UN Internet Governance Forum Looks At Human Rights, New Domains, Who’s In ChargePublished on 4 November 2012 @ 9:54 pm
By Monika Ermert for Intellectual Property Watch
Baku, Azerbaijan – Human rights on the internet, the new generic top-level domains, how the net can be managed and ruled – these are main topics on the published agenda of the 7th United Nations Internet Governance Forum (IGF) in Baku, Azerbaijan.
Another hot topic at the 6-10 November IGF is expected to be the debate about the upcoming negotiations of the World Conference on International Telecommunications (WCIT) on the International Telecommunication Regulations (ITR). On this, a first public statement on this issue was already made before the IGF “day 0” by civil society groups gathered over the weekend for a Google-sponsored BestBits pre-conference, asking for more openness and transparency of the WCIT and for a hands-off approach to internet regulation and in favour of net neutrality, universal service and competition.
Since 2006, the IGF has developed into what is now the presumably largest and most diverse platform for all things related to the larger internet governance question. The 2012 edition’s focus on human rights and freedom of expression – in addition to privacy and cross border data flows – is a change from earlier IGFs. Beside these fundamental rights, in recent years the neglected issue of the challenges for copyright and intellectual property will get their share of attention this time.
The topic of “Rethinking copyright – can we agree on a set of common principles” will be discussed by a panel including: Google Chief Internet Evangelist and internet pioneer Vinton Cerf; Free Software guru Richard Stallman; Trevor Clarke, assistant director general at the World Intellectual Property Organization; Chris March from the Motion Picture Association; and others. RIAA Senior Vice President David Hughes will discuss with Frank La Rue, UN special rapporteur on the promotion and protection of the right to freedom of opinion and expression, on lessons learnt from IP enforcement.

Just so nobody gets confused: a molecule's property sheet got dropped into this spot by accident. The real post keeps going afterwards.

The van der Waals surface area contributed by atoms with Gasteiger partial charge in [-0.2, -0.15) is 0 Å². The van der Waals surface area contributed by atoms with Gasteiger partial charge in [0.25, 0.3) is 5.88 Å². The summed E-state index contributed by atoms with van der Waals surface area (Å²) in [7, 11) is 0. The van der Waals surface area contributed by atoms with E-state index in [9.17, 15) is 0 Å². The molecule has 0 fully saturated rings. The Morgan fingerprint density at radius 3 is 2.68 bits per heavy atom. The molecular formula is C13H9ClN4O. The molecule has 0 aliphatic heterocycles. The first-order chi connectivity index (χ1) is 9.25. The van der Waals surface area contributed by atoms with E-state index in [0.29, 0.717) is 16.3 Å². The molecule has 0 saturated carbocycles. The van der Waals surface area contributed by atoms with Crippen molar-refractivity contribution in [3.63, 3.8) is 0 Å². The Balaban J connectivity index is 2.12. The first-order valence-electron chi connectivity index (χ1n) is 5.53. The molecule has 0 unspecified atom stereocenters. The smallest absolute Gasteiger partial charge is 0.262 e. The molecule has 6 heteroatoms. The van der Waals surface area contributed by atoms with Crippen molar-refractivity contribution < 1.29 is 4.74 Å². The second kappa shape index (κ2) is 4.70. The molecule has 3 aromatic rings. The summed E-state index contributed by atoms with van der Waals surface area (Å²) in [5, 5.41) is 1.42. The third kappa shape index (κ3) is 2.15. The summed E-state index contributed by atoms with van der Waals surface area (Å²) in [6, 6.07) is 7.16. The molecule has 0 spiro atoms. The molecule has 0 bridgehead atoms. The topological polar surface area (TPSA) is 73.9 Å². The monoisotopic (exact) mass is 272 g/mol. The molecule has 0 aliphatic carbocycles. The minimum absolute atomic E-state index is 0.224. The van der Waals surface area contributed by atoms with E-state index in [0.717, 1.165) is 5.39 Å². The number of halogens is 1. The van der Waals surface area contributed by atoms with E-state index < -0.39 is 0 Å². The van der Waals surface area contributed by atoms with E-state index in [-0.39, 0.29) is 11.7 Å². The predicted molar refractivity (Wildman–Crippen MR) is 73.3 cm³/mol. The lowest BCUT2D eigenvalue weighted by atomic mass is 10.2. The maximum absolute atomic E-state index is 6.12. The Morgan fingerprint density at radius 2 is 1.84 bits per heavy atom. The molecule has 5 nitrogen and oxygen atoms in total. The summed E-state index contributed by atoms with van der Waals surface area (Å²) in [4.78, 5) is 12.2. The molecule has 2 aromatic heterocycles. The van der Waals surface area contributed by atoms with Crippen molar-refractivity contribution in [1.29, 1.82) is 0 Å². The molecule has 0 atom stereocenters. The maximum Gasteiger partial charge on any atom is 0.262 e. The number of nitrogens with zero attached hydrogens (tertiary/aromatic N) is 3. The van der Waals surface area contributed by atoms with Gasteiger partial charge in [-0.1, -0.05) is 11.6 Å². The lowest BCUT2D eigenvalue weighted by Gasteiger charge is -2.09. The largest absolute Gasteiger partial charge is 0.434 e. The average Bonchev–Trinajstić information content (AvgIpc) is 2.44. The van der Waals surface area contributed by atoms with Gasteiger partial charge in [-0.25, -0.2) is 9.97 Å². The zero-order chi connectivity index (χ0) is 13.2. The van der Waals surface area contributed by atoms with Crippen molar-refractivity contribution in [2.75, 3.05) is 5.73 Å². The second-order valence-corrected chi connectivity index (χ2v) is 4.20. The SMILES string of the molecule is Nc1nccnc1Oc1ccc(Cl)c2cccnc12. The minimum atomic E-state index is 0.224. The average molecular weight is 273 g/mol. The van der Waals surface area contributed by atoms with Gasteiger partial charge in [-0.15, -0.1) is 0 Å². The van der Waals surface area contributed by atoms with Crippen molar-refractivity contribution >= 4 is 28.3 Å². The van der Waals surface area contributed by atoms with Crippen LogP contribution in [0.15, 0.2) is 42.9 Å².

The future of the governance model, of the Internet Governance Forum, and of the overall question about who can write the rules for the cross-border online virtual space looms beyond all the discussions of singular issues. This is also illustrated by comments from the EU Commissioner for the Digital Agenda Neelie Kroes and the Indian Minister of Telecommunication Kapil Sibal. Kroes warned against a new international treaty for the internet, while Sibal told The Hindu that effective internet and a secured cyberspace is the collective responsibility of stakeholders. India is expected take a decisive stand at the IGF.
Kroes also announced talks to activists and Azerbaijan President Ilham Aliyev about concerns with regard to freedom of expression globally and in the IGF host country. Human Rights Watch just published a report on actual cases in Azerbaijan of harassed, imprisoned journalists and activists and appealed to Aliyev “as a sign of commitment to the IGF’s multi-stakeholder mandate” to release these persons, amend the libel legislation and “end the effective blanket ban on freedom of assembly in Baku’s center.”
OSCE report on internet freedom available here.
Monika Ermert may be reached at email@example.com.